Researchers are closing in on a more accurate method of determining if cats are infected with heartworm, according to a study recently published in the journal Parasites & Vectors. The study also suggests that feline heartworm — a potentially lethal parasite transmitted by mosquito bites — may be more prevalent than previously believed.
Conducted by Oklahoma State University and funded by Bayer HealthCare’s animal health division, the study found that heating feline blood samples dramatically increased heartworm detection.
“Heartworm is a very is a very serious disease in cats that can result in significant pulmonary damage and can be fatal,” said Oklahoma State veterinarian Susan E. Little, the study’s lead investigator. “We believe this study’s findings will enhance detection of heartworm infection in cats, improving both patient care and veterinarians’ understanding of the true extent of feline heartworm.”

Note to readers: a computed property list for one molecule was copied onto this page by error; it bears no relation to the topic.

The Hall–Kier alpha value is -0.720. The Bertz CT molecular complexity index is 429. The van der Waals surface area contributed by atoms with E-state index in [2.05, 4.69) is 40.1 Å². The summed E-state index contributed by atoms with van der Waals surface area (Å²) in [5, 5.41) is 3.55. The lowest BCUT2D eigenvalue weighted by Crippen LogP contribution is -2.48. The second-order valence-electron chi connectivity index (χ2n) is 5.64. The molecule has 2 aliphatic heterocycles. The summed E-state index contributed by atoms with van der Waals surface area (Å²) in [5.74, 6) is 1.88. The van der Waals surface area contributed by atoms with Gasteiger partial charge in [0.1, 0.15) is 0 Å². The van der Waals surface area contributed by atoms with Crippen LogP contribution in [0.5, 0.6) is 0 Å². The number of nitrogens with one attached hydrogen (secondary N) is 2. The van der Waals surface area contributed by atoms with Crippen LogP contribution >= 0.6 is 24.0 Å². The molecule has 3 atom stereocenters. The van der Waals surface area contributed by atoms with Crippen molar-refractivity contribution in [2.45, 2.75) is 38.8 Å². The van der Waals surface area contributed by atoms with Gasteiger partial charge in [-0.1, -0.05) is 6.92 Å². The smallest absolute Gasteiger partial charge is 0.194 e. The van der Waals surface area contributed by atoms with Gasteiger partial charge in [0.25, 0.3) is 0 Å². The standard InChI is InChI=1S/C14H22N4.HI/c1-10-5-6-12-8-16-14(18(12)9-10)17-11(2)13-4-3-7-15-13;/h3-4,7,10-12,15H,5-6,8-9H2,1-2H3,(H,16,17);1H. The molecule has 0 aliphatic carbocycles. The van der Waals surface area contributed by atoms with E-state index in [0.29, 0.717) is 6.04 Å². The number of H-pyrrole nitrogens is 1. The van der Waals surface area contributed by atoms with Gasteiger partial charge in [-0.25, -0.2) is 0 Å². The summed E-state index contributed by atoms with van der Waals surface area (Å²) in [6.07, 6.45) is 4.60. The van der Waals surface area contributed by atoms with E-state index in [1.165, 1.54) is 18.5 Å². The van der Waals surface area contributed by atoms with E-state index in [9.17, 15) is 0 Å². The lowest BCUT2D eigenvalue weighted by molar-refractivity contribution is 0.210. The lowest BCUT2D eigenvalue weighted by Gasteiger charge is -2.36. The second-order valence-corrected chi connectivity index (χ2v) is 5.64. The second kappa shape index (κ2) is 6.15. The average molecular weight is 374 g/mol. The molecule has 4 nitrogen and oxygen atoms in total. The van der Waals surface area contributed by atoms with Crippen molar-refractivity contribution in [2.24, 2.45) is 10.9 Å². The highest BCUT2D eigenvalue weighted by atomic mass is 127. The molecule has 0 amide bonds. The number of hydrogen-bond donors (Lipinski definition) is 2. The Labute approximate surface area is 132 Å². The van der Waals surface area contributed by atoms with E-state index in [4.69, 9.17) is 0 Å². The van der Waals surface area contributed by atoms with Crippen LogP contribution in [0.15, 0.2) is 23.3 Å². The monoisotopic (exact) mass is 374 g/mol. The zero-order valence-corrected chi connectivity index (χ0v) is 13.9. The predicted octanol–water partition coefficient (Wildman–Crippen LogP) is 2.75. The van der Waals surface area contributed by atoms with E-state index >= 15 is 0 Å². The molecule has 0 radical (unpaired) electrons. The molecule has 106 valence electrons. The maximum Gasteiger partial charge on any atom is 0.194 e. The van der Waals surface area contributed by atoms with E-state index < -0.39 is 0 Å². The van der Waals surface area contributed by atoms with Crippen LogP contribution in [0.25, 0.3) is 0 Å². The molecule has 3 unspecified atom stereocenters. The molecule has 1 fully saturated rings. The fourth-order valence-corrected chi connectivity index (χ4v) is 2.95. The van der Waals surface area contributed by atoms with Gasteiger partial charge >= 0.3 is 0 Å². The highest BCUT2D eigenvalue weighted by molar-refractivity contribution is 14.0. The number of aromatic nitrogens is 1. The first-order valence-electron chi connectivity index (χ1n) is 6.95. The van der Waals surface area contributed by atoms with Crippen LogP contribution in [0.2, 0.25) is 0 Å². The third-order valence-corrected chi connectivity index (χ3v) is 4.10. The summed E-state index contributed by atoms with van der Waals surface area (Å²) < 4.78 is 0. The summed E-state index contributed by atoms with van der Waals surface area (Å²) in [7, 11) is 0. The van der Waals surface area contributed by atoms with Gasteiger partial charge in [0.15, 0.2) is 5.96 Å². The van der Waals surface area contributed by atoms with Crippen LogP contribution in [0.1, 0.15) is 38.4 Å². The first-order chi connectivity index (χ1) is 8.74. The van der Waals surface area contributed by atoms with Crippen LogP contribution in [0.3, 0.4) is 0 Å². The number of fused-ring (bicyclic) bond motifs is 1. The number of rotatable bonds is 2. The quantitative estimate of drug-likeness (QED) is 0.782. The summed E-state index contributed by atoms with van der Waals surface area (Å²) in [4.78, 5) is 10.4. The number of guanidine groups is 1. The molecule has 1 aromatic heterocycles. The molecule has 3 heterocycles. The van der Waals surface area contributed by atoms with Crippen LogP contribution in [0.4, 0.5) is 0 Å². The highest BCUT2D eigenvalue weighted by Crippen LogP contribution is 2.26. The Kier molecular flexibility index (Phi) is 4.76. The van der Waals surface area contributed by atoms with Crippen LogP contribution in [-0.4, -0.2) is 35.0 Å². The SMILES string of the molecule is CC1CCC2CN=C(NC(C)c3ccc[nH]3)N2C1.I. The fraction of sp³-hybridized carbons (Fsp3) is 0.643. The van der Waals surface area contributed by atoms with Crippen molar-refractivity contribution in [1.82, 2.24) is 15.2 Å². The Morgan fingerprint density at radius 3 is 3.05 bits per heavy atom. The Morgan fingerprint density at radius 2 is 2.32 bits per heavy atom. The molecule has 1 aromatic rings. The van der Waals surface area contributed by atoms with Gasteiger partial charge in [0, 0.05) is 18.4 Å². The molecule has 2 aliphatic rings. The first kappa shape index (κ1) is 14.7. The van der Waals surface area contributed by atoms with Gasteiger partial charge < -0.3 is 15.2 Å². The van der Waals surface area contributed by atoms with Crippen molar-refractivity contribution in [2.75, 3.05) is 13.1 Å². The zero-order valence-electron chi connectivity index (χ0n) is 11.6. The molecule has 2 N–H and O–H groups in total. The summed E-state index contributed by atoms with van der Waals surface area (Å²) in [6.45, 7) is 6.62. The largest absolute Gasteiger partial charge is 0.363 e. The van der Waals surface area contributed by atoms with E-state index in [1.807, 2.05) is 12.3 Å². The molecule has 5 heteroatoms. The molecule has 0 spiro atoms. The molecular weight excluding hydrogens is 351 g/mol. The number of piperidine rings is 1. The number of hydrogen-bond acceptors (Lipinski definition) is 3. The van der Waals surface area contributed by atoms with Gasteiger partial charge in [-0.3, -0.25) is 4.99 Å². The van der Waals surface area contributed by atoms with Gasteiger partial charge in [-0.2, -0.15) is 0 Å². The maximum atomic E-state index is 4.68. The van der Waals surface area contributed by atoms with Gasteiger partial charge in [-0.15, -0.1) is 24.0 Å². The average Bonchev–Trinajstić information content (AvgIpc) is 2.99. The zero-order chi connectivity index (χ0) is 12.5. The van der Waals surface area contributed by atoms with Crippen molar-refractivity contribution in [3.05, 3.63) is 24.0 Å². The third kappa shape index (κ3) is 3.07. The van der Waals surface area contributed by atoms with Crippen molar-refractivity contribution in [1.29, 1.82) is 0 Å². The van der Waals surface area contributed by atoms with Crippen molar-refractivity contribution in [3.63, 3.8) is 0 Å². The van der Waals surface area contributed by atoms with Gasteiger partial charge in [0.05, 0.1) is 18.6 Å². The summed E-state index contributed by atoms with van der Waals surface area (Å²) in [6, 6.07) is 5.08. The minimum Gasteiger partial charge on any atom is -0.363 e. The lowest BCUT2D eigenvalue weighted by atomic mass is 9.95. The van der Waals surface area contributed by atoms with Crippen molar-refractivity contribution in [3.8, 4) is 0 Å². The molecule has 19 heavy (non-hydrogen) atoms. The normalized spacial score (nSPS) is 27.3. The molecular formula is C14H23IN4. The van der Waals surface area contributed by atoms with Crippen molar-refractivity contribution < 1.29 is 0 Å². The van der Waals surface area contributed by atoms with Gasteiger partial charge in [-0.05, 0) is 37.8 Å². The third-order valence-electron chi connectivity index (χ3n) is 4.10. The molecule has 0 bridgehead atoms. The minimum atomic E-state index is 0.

Using four different commercially available tests, the researchers evaluated blood serum taken from six cats already confirmed to have low numbers of heartworms. First using unheated samples, the tests detected heartworm in only one of the six cats. But when heated samples were used, the tests detected heartworm in five of the cats. According to the researchers, the heating appeared to prevent antibodies from masking the heartworms.
Dr. Little hopes that these findings could ultimately lead to a revision in the protocol for feline testing.